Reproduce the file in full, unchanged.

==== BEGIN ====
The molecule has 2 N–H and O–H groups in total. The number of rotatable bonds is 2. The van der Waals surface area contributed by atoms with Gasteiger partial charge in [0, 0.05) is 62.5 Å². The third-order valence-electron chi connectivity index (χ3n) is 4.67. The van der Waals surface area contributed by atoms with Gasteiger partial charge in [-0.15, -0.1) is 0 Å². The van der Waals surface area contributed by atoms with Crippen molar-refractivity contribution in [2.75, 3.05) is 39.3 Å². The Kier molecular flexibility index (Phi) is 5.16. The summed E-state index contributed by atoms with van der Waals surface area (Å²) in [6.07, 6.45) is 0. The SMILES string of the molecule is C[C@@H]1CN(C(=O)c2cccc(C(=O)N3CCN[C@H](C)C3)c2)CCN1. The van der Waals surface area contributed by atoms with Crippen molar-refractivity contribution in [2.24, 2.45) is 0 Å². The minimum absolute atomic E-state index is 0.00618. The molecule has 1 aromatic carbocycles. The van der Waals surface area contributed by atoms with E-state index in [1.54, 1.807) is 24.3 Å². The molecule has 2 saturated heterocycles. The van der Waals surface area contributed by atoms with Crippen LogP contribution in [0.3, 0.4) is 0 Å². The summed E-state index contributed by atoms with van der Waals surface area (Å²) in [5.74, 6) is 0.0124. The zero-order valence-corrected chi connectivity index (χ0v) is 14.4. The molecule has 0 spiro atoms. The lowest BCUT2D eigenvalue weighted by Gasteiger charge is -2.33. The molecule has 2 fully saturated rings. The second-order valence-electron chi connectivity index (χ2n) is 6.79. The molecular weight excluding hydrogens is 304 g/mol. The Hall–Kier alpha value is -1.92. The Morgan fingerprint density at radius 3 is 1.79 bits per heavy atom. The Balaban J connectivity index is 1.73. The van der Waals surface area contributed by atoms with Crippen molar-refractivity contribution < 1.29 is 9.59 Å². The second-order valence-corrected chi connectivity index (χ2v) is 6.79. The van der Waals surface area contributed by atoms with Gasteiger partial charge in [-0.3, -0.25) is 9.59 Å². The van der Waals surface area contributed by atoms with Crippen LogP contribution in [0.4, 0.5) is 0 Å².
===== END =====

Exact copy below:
The molecule has 2 N–H and O–H groups in total. The number of rotatable bonds is 2. The van der Waals surface area contributed by atoms with Gasteiger partial charge in [0, 0.05) is 62.5 Å². The third-order valence-electron chi connectivity index (χ3n) is 4.67. The van der Waals surface area contributed by atoms with Gasteiger partial charge in [-0.15, -0.1) is 0 Å². The van der Waals surface area contributed by atoms with Crippen molar-refractivity contribution in [2.75, 3.05) is 39.3 Å². The Kier molecular flexibility index (Phi) is 5.16. The summed E-state index contributed by atoms with van der Waals surface area (Å²) in [6.07, 6.45) is 0. The SMILES string of the molecule is C[C@@H]1CN(C(=O)c2cccc(C(=O)N3CCN[C@H](C)C3)c2)CCN1. The van der Waals surface area contributed by atoms with Crippen molar-refractivity contribution in [2.24, 2.45) is 0 Å². The minimum absolute atomic E-state index is 0.00618. The molecule has 1 aromatic carbocycles. The van der Waals surface area contributed by atoms with E-state index in [1.54, 1.807) is 24.3 Å². The molecule has 2 saturated heterocycles. The van der Waals surface area contributed by atoms with Crippen LogP contribution in [0.3, 0.4) is 0 Å². The summed E-state index contributed by atoms with van der Waals surface area (Å²) in [5.74, 6) is 0.0124. The zero-order valence-corrected chi connectivity index (χ0v) is 14.4. The molecule has 0 spiro atoms. The lowest BCUT2D eigenvalue weighted by Gasteiger charge is -2.33. The molecule has 2 fully saturated rings. The second-order valence-electron chi connectivity index (χ2n) is 6.79. The molecular weight excluding hydrogens is 304 g/mol. The Hall–Kier alpha value is -1.92. The Morgan fingerprint density at radius 3 is 1.79 bits per heavy atom. The Balaban J connectivity index is 1.73. The van der Waals surface area contributed by atoms with Crippen molar-refractivity contribution < 1.29 is 9.59 Å². The second-order valence-corrected chi connectivity index (χ2v) is 6.79. The van der Waals surface area contributed by atoms with Gasteiger partial charge in [-0.3, -0.25) is 9.59 Å². The van der Waals surface area contributed by atoms with Crippen LogP contribution in [0.4, 0.5) is 0 Å².